Overall, the independent association of lower SMg levels with kidney function decline observed in the DHS cohort and in other cohorts may be explained at the molecular level by direct effects of Mg on renal and/or vascular cells.17 24 41 Sakaguchi et al reported that, in a small group of non-diabetic CKD patients, subjects with high serum phosphate had a higher risk of ESRD when they had concomitant low SMg levels at baseline.24 They demonstrated that Mg suppresses phosphate-induced apoptosis of renal tubular cells in vitro experiments by inhibiting the expression of profibrotic and proinflammatory cytokines, and by inhibiting mitochondria-mediated cell death.24 In our study, the association of low SMg with eGFR decline was independent of serum phosphate, which was included as a confounding variable in our models. Besides a direct nephrotoxic effect, low extracellular Mg induces production of inflammatory and proatherogenic cytokines in endothelial cells,17 and promote vascular calcification in both in vitro and in vivo studies.41–43 Together these multiple molecular pathways can contribute to intrarenal chronic inflammation and impaired hemostasis that have been previously linked to kidney function decline.44–48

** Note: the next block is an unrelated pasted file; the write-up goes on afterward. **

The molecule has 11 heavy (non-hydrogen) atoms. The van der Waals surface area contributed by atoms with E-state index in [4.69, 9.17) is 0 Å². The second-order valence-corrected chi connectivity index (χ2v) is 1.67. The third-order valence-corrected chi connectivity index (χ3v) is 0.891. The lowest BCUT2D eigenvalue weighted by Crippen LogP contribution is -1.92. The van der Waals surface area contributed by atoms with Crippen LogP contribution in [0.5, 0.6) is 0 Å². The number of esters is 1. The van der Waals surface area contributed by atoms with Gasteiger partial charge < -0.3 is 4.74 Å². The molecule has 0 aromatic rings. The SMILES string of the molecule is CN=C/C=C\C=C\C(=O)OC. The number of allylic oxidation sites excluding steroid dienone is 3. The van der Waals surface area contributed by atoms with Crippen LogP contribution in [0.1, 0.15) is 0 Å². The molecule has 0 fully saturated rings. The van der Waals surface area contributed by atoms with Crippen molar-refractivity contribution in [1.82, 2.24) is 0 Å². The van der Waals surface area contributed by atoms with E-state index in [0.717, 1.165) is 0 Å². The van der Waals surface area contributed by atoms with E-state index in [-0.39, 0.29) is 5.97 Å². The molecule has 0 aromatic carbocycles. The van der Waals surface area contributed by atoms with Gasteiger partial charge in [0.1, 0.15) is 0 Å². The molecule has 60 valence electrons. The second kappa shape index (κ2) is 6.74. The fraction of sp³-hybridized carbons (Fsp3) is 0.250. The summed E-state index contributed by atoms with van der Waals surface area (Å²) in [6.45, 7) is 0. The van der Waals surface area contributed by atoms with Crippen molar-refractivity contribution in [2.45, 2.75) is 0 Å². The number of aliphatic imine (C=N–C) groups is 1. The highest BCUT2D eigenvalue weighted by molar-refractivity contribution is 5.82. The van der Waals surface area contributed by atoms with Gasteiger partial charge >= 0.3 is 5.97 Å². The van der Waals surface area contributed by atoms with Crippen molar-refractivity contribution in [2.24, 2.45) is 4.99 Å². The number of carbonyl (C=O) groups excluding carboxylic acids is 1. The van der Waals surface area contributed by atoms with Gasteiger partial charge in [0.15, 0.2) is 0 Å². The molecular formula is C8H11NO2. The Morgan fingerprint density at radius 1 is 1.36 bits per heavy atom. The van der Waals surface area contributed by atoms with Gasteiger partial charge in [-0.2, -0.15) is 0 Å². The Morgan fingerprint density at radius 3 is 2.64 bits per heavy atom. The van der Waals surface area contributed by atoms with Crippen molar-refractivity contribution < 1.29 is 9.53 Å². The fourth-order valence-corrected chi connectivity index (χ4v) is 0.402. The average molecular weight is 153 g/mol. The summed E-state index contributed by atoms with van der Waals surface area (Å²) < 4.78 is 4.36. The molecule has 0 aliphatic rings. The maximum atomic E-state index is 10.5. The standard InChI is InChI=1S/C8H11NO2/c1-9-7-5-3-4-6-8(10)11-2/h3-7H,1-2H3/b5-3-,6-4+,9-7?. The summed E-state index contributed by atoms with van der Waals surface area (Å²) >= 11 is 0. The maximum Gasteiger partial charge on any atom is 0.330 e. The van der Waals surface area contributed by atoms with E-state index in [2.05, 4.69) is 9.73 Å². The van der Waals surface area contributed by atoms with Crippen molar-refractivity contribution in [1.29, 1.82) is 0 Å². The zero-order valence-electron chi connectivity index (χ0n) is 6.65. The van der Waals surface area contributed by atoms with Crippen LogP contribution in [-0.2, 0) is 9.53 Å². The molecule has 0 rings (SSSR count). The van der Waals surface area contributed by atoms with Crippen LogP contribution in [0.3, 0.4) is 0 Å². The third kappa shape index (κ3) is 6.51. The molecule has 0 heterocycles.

Some limitations of our study warrant mention. First, the number of patients with prevalent diabetes in our cohort is small. This may have limited statistical power after stratification for prevalent diabetes status. Second, this study is observational and thus cannot provide evidence of a causal relationship between SMg and kidney function decline. Our study has also several strengths. First, we used a large multiethnic population-based cohort with approximately 50% African- Americans, a population at high risk of CKD. Second, our cohort has an adequate median follow-up of 7.0 years for the observation of the outcome of eGFR decline, and is characterized by standardized longitudinal data collection methodology with a comprehensive biochemical phenotype assessment. Third, the availability of biomarkers of inflammation, BP and glycemic parameters underpinned important observations to construct plausible biological hypotheses that can guide further bench and clinical research.